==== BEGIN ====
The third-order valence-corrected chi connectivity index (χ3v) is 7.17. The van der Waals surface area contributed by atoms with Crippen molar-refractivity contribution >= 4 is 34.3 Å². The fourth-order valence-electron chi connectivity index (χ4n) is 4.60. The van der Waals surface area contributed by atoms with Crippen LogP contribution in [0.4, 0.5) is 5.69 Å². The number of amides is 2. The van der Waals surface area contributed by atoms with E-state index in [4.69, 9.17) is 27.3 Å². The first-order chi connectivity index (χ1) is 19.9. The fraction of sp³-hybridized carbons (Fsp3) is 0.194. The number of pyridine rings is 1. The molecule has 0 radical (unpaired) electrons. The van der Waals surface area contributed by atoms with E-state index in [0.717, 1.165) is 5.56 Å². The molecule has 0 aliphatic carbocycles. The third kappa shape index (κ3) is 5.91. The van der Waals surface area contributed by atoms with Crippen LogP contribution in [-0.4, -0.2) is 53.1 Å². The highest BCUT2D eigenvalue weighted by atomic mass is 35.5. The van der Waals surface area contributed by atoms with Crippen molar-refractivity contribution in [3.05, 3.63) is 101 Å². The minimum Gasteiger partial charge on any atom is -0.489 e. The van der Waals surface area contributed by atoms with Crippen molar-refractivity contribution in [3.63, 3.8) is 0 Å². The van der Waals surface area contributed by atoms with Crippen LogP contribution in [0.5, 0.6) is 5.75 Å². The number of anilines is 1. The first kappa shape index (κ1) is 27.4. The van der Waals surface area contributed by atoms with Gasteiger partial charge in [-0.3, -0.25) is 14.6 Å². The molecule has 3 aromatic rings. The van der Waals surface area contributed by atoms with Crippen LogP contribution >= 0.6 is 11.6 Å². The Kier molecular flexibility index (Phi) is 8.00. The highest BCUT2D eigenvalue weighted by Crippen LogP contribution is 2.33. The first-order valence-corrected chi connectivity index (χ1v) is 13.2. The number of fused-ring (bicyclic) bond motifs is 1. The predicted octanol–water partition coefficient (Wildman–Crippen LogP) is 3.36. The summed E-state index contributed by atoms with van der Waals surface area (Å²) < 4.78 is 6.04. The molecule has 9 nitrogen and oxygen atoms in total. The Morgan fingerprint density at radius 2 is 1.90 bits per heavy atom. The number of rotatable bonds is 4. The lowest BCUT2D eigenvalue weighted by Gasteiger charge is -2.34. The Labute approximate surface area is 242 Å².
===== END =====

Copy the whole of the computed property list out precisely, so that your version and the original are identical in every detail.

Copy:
The third-order valence-corrected chi connectivity index (χ3v) is 7.17. The van der Waals surface area contributed by atoms with Crippen molar-refractivity contribution >= 4 is 34.3 Å². The fourth-order valence-electron chi connectivity index (χ4n) is 4.60. The van der Waals surface area contributed by atoms with Crippen LogP contribution in [0.4, 0.5) is 5.69 Å². The number of amides is 2. The van der Waals surface area contributed by atoms with E-state index in [4.69, 9.17) is 27.3 Å². The first-order chi connectivity index (χ1) is 19.9. The fraction of sp³-hybridized carbons (Fsp3) is 0.194. The number of pyridine rings is 1. The molecule has 0 radical (unpaired) electrons. The van der Waals surface area contributed by atoms with E-state index in [0.717, 1.165) is 5.56 Å². The molecule has 0 aliphatic carbocycles. The third kappa shape index (κ3) is 5.91. The van der Waals surface area contributed by atoms with Crippen LogP contribution in [-0.4, -0.2) is 53.1 Å². The highest BCUT2D eigenvalue weighted by atomic mass is 35.5. The van der Waals surface area contributed by atoms with Crippen molar-refractivity contribution in [3.05, 3.63) is 101 Å². The minimum Gasteiger partial charge on any atom is -0.489 e. The van der Waals surface area contributed by atoms with Crippen molar-refractivity contribution in [3.63, 3.8) is 0 Å². The van der Waals surface area contributed by atoms with Crippen LogP contribution in [0.5, 0.6) is 5.75 Å². The number of anilines is 1. The first kappa shape index (κ1) is 27.4. The van der Waals surface area contributed by atoms with Gasteiger partial charge in [-0.3, -0.25) is 14.6 Å². The molecule has 3 aromatic rings. The van der Waals surface area contributed by atoms with Crippen LogP contribution >= 0.6 is 11.6 Å². The Kier molecular flexibility index (Phi) is 8.00. The highest BCUT2D eigenvalue weighted by Crippen LogP contribution is 2.33. The first-order valence-corrected chi connectivity index (χ1v) is 13.2. The number of fused-ring (bicyclic) bond motifs is 1. The predicted octanol–water partition coefficient (Wildman–Crippen LogP) is 3.36. The summed E-state index contributed by atoms with van der Waals surface area (Å²) < 4.78 is 6.04. The molecule has 9 nitrogen and oxygen atoms in total. The Morgan fingerprint density at radius 2 is 1.90 bits per heavy atom. The number of rotatable bonds is 4. The lowest BCUT2D eigenvalue weighted by Gasteiger charge is -2.34. The Labute approximate surface area is 242 Å².